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## Integral Calculus

### Course: Integral Calculus>Unit 5

Lesson 14: Function as a geometric series

# Geometric series interval of convergence

When a power series is a geometric series, we can find its interval of convergence without using the ratio test! Created by Sal Khan.

## Want to join the conversation?

• don't you need to check the limits of the interval to see whether or not it converges to the point?
• actually, he didnt check the endpoints of the interval because this is a geometric series. since |r|<1 and not < or = to 1, the endpoints will cause the series to diverge because they are not included.
• At , how is the abs(-x^2/3) the same as abs(x^2/3) ? Wouldn't the negative sign have to be like this: abs{(-x^2)/3}, for the negative sign to disappear since -x times -x is positive x^2? I know this is very basic, but it's confusing me...
• Let's solve it in the normal way:
|-x²/3| < 1-1 < -x²/3 < 1-3 < -x² < 33 > x² > -3

Because x² >= 0 > -3 for every x so we just need to take care x² < 3-√3 < x < √3.
• Someone help me understand:
So the point of this video is to demonstrate how if we take a function, and then manipulate it in a way that it looks like a/1-x, and if we take the infinite sum of that function, then sum formula will be the same as the original function we had in the beginning?
• Yes - sometimes it's best to solve a problem by manipulating the function to look like a well-known model function that is easy to work with, such as a/1-r. The original function and the new one are equivalent. This technique is also used, for example, to integrate inverse trig functions such as arctan x.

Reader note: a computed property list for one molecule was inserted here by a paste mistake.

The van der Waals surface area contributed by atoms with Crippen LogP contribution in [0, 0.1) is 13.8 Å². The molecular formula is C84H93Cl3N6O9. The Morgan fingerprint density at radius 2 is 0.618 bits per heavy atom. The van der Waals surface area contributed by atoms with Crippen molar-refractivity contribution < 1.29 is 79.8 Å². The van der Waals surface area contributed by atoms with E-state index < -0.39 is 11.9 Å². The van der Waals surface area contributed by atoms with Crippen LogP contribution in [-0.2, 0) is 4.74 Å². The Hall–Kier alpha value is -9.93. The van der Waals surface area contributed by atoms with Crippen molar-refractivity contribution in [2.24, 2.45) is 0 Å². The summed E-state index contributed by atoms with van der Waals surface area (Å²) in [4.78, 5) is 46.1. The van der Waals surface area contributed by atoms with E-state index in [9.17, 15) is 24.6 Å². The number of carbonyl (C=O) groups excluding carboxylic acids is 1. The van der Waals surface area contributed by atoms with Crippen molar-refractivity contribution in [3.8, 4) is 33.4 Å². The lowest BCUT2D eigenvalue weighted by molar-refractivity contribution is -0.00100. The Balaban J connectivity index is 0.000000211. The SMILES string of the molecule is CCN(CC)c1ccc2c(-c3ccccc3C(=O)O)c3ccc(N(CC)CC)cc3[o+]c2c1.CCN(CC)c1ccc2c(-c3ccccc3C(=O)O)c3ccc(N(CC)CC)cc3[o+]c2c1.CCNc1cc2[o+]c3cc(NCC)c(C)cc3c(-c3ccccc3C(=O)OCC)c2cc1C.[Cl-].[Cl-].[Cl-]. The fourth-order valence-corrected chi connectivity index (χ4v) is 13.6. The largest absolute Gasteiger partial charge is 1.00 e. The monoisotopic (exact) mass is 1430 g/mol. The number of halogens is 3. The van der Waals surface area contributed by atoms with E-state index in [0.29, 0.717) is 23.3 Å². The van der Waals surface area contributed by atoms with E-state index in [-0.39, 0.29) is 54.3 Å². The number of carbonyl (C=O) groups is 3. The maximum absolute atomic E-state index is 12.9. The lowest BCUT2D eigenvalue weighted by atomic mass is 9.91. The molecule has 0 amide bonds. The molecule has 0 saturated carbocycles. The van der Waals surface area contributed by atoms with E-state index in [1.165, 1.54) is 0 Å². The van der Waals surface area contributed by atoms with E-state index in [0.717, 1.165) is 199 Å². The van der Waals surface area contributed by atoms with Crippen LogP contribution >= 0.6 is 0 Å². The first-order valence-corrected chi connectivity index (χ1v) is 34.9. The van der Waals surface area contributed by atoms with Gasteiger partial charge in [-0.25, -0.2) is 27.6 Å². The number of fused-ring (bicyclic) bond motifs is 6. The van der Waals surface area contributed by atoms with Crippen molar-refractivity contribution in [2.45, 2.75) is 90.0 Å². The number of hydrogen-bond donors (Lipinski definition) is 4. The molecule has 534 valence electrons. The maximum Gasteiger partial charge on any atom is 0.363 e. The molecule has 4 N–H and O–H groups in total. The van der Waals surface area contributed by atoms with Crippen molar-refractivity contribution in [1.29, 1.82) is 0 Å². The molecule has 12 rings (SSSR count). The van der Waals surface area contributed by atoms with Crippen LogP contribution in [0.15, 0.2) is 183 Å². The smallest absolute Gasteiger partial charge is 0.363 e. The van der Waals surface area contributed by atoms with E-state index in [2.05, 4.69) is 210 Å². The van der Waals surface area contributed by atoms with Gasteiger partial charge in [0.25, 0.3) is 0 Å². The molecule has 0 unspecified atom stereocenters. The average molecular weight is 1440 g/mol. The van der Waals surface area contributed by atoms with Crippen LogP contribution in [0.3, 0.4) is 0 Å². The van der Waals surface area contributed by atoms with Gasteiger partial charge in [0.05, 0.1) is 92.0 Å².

• Can't we also define the function as 1 / [ 1- (-2 - x^2)] ? In which case the interval of convergence would be |2 + x^2| < 1. How do you reduce this? This doesn't seem correct cuz 2 + x^2 is always positive and 2 + x^2 < 1 which implies x^2 < -1 ! So this first representation is wrong because I should not have any constant terms in the common ratio? Can someone please explain this?
• Not all series converge everywhere: your series happens to converge nowhere (in the real numbers, that is.). That's all there is to it: not everything necessarily works out.
(1 vote)
• Is it correct to say that for functions such as the ones shown in the video the interval of convergence is the domain of the function ? Thanks for the patience :)
• Let's see.
f(x) = 1 / (1 - x)
That converges for -1 < x < 1.
Is f(x) defined for |x| > 1 ? It seems to work for any x except 1, so I'd say yes. Hence, the domain is not restricted to the interval of convergence.
• If x = 0, then the sum's first term will be (1/3)*0^0 power. 0^0 is undefined, so shouldn't we exclude that from the interval of convergence?
• I should understand this, but at how does Sal get [1/3] / [ 1 + x ] ?? More specifically I don't understand how he got the 1/3 on top. Any help would be great!
• consider a simpler situation: 1 divided by 12.
1/ (3.4)
= 1/3 (4) = (1/3) /4 ( same as 1/3 divided by 4)
• what is the radius of convergence?